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People & Ideas: Abraham Lincoln
Born on the Kentucky frontier, Abraham Lincoln was raised in his parents' "hard shell" Baptist faith that flourished along the western borders of the nation. Here evangelistic fervor combined with a stern Calvinist theology of predestination -- the belief that the fate of all men and women had been predetermined by God. Lincoln rejected this Calvinist view and shunned emotional excess, but the Calvinism of his youth left him with a lifetime sense of fatalism.
Inaugurated president two months after South Carolina and six other states seceded from the Union, Lincoln hoped to reconcile North and South without resorting to warfare, but the first shots of the Civil War were fired a month later, in April 1861. As the war dragged on, the toll of the war led Lincoln to undertake a profound spiritual journey. This journey ultimately transformed his inner being, his conduct of the war, and his understanding of divine Providence.
Before the war, Lincoln had imagined Providence, the power sustaining and guiding human destiny, as a remote and mechanistic force. "Man is simply a simple tool, a mere cog in the wheel, a part, a small part, of this vast iron machine, that strikes and cuts, grinds and mashes, all things, including man, that resist it," he wrote.
During his presidency, however, Providence began to emerge in his mind as an active and more personal God, a mysterious presence whose purpose eluded human understanding. Lincoln received the casualty lists and toured military hospitals. In February 1862, his son Willie died of typhoid fever.
The eulogy delivered at Willie's funeral by the Rev. Phineas Gurley spoke to Lincoln. He asked for a copy. Gurley had said, "What we need in the hour of trial, and what we should seek by earnest prayer, is confidence in Him who sees the end from the beginning and doeth all things well."
Lincoln's biographer Ronald White observes: "This sermon is a real pivotal moment in Lincoln's life. Your son has died; you listen to this sermon; this pastor whom you have respected comes into the White House and suggests to you that you need to trust in a loving God with personality, who acts in history."
In September 1862, one of the darkest moments of the conflict, Lincoln committed his thoughts about God on a small piece of paper that his secretary later titled "Meditation on the Divine Will":
The will of God prevails. In great contests, each party claims to act in accordance with the will of God. Both may be, and one must be wrong. God cannot be for and against the same thing at the same time. ... I am almost ready to say this is probably true -- that God wills this contest, and wills that it shall not end yet -- By his mere quiet power, on the minds of the now contestants, He could have either saved or destroyed the Union without a human contest -- Yet the contest began -- And having begun He could give the final victory to either side any day -- Yet the contest proceeds.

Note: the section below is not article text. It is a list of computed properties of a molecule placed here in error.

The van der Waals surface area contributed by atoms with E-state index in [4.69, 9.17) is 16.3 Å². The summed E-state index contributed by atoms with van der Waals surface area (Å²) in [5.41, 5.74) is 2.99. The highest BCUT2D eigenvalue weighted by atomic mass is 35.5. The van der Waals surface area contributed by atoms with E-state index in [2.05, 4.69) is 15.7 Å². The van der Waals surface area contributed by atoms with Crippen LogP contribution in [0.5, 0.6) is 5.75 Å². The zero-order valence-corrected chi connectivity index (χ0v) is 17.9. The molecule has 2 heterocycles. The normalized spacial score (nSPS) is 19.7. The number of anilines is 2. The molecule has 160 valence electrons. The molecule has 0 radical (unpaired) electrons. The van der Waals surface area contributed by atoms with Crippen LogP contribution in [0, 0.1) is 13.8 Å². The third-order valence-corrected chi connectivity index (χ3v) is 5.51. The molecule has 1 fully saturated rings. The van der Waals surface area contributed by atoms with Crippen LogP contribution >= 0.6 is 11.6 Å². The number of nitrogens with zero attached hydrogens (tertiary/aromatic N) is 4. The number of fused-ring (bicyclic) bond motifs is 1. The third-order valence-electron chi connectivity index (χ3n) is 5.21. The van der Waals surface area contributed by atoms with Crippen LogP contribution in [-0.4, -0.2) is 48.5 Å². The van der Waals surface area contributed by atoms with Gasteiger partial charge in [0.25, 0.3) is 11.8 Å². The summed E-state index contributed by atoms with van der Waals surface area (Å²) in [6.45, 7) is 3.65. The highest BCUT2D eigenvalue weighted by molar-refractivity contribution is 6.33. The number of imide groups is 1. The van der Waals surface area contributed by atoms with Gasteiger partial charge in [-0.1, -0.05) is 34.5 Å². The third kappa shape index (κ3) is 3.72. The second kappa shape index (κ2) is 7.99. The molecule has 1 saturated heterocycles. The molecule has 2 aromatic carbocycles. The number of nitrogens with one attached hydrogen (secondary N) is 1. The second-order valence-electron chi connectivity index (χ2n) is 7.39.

Lincoln began to search for signs of God's will on the question of emancipation. He had resisted freeing the slaves, convinced that he did not have the authority to do so. But abolitionists, including former slave Frederick Douglass, urged Lincoln to move forward. He gradually recognized a practical as well as a moral reason for emancipation: depriving the South of free labor would make it more difficult for Confederate troops to fight the war.
He searched for a signal of God's plan. In September 1862, Union forces drove Southern rebels from Antietam Creek in Maryland. It was not a rousing victory for the Union, but Lincoln took it as the sign he had waited for. He gathered his cabinet. Secretary of the Navy Gideon Welles recorded Lincoln's startling announcement: "God had decided this question in favor of the slaves. He was satisfied that it was right, was confirmed and strengthened in his action by the vow and the results."
Lincoln had taken the victory at Antietam as the divine signal he'd been looking for. On New Year's Day 1863, Lincoln signed the Emancipation Proclamation, freeing slaves in the Confederacy.
On March 4, 1865, Lincoln once again took the oath of office. While the war was not yet won, victory was near. Yet Lincoln did not gloat, nor did he scold the South. Instead, he drew upon his knowledge of Scripture and the wisdom gained in his own spiritual journey to offer a profound theological reflection on the meaning of the war, America's destiny and God's purpose.
Neither party expected for the war, the magnitude, or the duration which it has already attained. ... Both read the same Bible and pray to the same God, and each invokes His aid against the other. ... The prayers of both could not be answered. That of neither has been answered fully. The Almighty has His own purposes.
In his Second Inaugural Address, which would be his final address to the American people, Lincoln endowed the Civil War with sacred meaning, creating an American Scripture and articulating an American civil religion that still suffuses the idea of the nation with religious significance.
Fondly do we hope -- fervently do we pray -- that this mighty scourge of war may speedily pass away. Yet, if God wills that it continue, until all the wealth piled by the bond-man's 250 years of unrequited toil shall be sunk, ... as was said 3,000 years ago, so still it must be said 'the judgments of the Lord are true and righteous altogether.'
Lincoln himself became a casualty of the conflict. Slain on Good Friday, he died the day before on Easter Sunday. Mourned and honored, he was compared to Jesus. Some ministers privately lamented the fact that he had never formally joined a church. Yet Lincoln had nonetheless become one of America's most theological presidents.
Published October 11, 2010